Sunday, June 27, 2010

Space race: Time to go 'all in'

The Denver Post this morning published one of the most honest paragraphs I've ever seen reported on its business page, and it ought to spur state officials into action. (Photo credit:

Ann Schrader, reporting on New Mexico's spaceport, which is still under construction, wrote this about the Colorado space industry:

"Insiders also point to Colorado's shortcomings, such as a lack of proactive leadership, funding erosion in the higher-education system, a congressional delegation with a dearth of seniority and an unfavorable space business climate caused by tax disincentives, looming ballot issues and TABOR amendment restrictions."

Hooray for honest reporting!

Schrader also quoted Tom Clark, the state's premier economic developer, lackadaisically excusing those shortcomings as the product of a state government not being willing to support the industry "with state moneys." Clark went on to say that it's too late now to build a spaceport in Colorado because the New Mexico facility is too close.

He's right about that, but the attitude he takes doesn't seem apologetic enough to me for the state's having missed a great opportunity.

Clark is also right about Colorado's space industry building itself into the third largest aerospace state in the nation -- unassisted but for federal dollars -- by creating a space village of small companies that stretch from Fort Collins to Pueblo along I-25.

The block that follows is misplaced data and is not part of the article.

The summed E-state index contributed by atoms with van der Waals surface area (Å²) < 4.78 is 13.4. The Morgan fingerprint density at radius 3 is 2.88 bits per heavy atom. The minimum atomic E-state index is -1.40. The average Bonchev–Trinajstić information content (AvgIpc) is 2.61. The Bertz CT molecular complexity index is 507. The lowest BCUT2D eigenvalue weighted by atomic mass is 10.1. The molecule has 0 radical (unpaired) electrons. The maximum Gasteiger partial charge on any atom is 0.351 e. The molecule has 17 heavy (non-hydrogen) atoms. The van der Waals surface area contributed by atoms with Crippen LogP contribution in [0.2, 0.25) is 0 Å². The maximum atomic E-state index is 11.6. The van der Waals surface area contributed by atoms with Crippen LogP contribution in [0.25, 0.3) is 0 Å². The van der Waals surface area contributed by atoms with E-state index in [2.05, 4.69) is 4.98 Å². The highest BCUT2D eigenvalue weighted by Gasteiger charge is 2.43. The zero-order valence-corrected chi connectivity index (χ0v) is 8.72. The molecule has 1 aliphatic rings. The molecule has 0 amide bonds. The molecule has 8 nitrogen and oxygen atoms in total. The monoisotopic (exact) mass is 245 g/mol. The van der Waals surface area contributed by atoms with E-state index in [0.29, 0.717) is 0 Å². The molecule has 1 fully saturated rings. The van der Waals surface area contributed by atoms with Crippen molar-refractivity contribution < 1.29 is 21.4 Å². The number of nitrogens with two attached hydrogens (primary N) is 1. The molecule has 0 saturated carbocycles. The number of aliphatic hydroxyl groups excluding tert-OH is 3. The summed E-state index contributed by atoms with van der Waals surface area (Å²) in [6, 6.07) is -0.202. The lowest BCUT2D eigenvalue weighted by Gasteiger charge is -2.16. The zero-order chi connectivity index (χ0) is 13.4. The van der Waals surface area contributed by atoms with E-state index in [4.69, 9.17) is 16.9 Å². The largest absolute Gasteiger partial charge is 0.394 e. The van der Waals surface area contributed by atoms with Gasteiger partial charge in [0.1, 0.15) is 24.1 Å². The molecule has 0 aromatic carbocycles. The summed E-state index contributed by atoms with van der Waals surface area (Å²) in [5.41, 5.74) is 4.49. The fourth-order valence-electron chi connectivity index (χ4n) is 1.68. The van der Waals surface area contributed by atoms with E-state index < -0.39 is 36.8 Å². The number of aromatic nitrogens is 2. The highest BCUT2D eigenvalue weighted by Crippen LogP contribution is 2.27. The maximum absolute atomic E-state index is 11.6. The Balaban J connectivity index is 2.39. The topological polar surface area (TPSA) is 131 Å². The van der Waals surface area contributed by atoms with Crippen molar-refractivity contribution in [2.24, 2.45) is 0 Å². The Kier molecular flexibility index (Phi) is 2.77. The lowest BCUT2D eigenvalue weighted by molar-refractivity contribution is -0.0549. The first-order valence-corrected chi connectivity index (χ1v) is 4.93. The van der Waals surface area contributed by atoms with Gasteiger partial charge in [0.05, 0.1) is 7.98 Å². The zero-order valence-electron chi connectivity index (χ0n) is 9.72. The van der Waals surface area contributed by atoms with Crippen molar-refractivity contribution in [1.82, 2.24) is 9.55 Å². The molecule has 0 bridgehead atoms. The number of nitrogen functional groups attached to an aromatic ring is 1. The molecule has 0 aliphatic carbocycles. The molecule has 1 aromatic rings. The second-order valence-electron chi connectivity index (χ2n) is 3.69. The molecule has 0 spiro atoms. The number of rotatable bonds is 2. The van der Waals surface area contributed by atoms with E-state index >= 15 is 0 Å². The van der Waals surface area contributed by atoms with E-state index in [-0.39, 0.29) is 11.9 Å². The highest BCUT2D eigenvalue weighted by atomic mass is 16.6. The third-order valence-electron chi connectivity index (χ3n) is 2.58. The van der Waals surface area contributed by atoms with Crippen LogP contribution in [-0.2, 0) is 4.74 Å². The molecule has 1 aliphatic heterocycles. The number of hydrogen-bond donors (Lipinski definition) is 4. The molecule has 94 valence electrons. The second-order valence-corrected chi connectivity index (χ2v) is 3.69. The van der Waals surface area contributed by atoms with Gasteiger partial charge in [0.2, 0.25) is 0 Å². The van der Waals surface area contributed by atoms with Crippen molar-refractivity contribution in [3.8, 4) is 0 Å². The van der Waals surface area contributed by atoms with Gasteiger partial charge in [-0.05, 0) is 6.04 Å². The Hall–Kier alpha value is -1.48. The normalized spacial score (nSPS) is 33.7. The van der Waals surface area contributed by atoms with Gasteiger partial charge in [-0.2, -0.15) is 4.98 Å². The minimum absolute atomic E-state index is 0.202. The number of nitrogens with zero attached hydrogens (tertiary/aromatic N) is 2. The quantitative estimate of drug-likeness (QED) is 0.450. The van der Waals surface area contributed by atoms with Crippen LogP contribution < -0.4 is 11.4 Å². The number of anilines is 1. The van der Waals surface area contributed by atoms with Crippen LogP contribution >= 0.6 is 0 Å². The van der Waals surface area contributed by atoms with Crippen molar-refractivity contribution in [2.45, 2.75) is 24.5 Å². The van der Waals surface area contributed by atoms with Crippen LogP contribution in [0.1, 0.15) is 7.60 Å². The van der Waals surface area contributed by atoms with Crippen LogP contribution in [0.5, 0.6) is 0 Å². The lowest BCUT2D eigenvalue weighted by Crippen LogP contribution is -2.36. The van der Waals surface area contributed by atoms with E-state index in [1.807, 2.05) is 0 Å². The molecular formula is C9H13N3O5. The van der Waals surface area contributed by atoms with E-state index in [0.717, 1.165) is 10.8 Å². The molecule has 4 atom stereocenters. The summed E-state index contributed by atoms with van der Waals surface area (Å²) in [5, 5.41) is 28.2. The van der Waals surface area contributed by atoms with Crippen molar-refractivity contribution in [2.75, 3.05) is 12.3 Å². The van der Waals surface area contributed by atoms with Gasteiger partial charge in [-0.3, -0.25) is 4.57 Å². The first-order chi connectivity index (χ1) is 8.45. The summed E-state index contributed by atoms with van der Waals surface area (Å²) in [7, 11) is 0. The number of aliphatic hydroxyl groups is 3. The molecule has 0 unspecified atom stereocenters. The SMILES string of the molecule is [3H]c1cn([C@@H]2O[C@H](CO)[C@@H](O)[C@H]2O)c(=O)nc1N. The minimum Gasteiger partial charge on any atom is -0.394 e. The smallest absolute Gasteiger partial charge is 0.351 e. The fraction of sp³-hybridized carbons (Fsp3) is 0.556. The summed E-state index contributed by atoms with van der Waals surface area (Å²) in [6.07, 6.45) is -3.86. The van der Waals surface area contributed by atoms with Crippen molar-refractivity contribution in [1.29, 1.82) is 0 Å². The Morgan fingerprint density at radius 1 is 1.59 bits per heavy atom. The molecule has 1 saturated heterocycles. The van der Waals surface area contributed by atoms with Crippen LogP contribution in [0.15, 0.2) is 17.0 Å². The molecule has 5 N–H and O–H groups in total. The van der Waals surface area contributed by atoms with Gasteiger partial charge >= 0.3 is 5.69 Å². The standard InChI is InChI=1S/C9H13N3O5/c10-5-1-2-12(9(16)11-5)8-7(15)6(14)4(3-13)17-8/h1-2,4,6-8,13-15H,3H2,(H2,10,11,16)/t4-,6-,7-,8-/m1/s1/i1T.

The interstate will be the quickest access to the space port once it gets going -- unless, of course, state and federal leaders decide a north-south, high-speed bullet train for Colorado would finally be feasible if New Mexico is brought into the mix.

That's "thinking ahead," as my father use to tell me. And that kind of thinking could make up for the hands-off treatment Colorado has had toward its space-niks all these years.

Friday, June 4, 2010

End 30 years of anti-tax rhetoric

In Wednesday's newspaper, a Doonesbury character, Havoc, tries to convince an Afghan warlord to stop making money from the Taliban through the drug trade, and suggests the warlord tax his people instead.

"Taxes!" Havoc says. "That's it -- taxes!"

But the warlord responds glumly: "I don't believe in them. Reagan changed my life."

I laughed because the comic strip so fit my frame of mind chasing down an interview with Carol Hedges, right, senior fiscal analyst for the Colorado Fiscal Policy Institute, an organization that recently raised a minor ruckus on the ColoradoBiz website where the institute posted a piece it titled: "Maybe Colorado's taxes aren't so taxing after all."